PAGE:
FBI needs assistance from the victims of a ponzi scam

  • FBI is seeking to identify the victims of a ponzi scam for further assistance in the investigation
  • The agency has published a questionnaire to gather information about the victims
  • The case is not the first of its subject, as the privacy feature of cryptos are appealing evil actors with ease of circulation

Maryland, a state of the United States, has revealed that its FBI seeks to identify the victims who have been defrauded by The Smart Partners LLC. The firm started in 2017, promised returns to its users on cryptocurrency and other investments. However, using the fake promise, Dennis Jali, John Frimpong, and Arley Johnson allegedly stole $28 million. The three peoples had reportedly posed as pastors and sought investments during hotel and church events, and promised that such funds would help reach financial freedom.

FBI needs assistance for the federal investigation

Maryland’s FBI is now seeking victims that were targetted by the ponzi scam. According to the FBI, the investigation revealed that the scammed funds were used to pay back the earlier investors. It is also known that the scammers who have all been arrested, recruited defendants to invest in the spam by holding promotion events. The scammers grabbed the fund using wire transfers, cheques, and cash. However, the FBI, considering the behaviour as “consistent with a Ponzi scheme”, now needs assistance from the victims. Indeed, the evil actors were charged back in July 2020, by the FBI. It is also known that back in August 2020, the perpetrators were also accused by the United States Securities and Exchange Commission.

How will the investigation agency find the victims?

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The FBI has published a questionnaire for individuals with any information about the case or believe that they might have been affected by the case. In the questionnaire, they have asked if the respondent had invested in spammers LLC or not. Then asks to choose the principal amount of investment, and the mode of how the funds were submitted. They were asking about the cash transaction details, and the total amount owed by the respondent currently. They have also mentioned about the arrested spammers if someone has words with one of them or other than them. Moreover, the questionnaire asks what effect the respondent had on its financial position after getting victimized in such an event.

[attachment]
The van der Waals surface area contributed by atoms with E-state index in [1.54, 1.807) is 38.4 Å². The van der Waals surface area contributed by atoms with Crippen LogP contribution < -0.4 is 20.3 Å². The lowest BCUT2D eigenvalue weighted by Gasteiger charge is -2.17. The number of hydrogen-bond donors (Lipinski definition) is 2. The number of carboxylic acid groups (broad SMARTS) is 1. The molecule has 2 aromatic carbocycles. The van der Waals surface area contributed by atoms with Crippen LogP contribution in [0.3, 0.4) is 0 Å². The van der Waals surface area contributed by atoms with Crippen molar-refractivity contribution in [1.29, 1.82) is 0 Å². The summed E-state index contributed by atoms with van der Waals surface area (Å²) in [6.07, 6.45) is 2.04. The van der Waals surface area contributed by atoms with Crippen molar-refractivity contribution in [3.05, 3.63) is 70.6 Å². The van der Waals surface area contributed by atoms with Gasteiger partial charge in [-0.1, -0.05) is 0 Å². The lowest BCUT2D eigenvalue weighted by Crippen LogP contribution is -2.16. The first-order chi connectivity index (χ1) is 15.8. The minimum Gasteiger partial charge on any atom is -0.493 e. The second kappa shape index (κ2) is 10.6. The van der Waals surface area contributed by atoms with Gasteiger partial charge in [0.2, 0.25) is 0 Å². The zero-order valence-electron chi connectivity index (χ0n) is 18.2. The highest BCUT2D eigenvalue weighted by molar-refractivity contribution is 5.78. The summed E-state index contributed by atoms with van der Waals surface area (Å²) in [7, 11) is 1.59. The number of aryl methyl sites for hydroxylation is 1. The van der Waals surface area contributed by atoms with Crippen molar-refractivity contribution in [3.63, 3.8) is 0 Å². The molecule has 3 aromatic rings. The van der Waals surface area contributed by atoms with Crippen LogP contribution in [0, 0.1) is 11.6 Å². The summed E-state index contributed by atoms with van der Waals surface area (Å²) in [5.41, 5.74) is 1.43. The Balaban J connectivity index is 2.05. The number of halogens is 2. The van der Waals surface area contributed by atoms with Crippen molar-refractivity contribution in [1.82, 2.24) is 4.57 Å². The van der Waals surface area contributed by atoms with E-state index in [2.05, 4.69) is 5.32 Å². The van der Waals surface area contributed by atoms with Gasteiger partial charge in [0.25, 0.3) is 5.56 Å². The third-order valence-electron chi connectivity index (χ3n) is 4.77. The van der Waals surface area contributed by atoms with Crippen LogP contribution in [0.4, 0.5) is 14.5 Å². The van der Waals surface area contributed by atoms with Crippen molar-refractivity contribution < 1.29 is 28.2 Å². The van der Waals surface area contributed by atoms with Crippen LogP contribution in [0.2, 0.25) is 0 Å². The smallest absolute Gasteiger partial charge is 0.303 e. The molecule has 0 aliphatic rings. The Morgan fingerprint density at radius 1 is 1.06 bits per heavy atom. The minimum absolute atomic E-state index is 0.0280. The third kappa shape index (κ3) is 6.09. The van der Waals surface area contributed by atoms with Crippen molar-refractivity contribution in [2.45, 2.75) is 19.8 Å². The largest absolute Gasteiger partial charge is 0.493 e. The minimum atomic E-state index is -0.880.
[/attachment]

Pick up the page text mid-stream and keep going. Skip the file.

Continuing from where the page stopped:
The ponzi scam is not the first case of its category

Observing the history, it is found that the scam wasn’t the first of its category, as several other investment firms have also fraudulently promised returns on digital currencies. For example, back in June 2020, the US SEC and the FBI shut down a Pennsylvania-based investment fund, in which the scammers used the crypto proceeds for personal gains. On the other hand, recently, the SEC charged an Australia-based investment firm’s operators with fraud. However, the privacy feature of cryptos is helping the scammers with ease of circulation.

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Ahtesham Anishttp://www.thecoinrepublic.com
Ahtesham Anis is a Computer Science undergrad student currently based out of India. Coming from the business background and his keen interest in Cryptocurrency and Blockchain technology is what Ahtesham brings to the table. He is always an eager learner when it comes to exploring the new technologies and topics in the crypto world.

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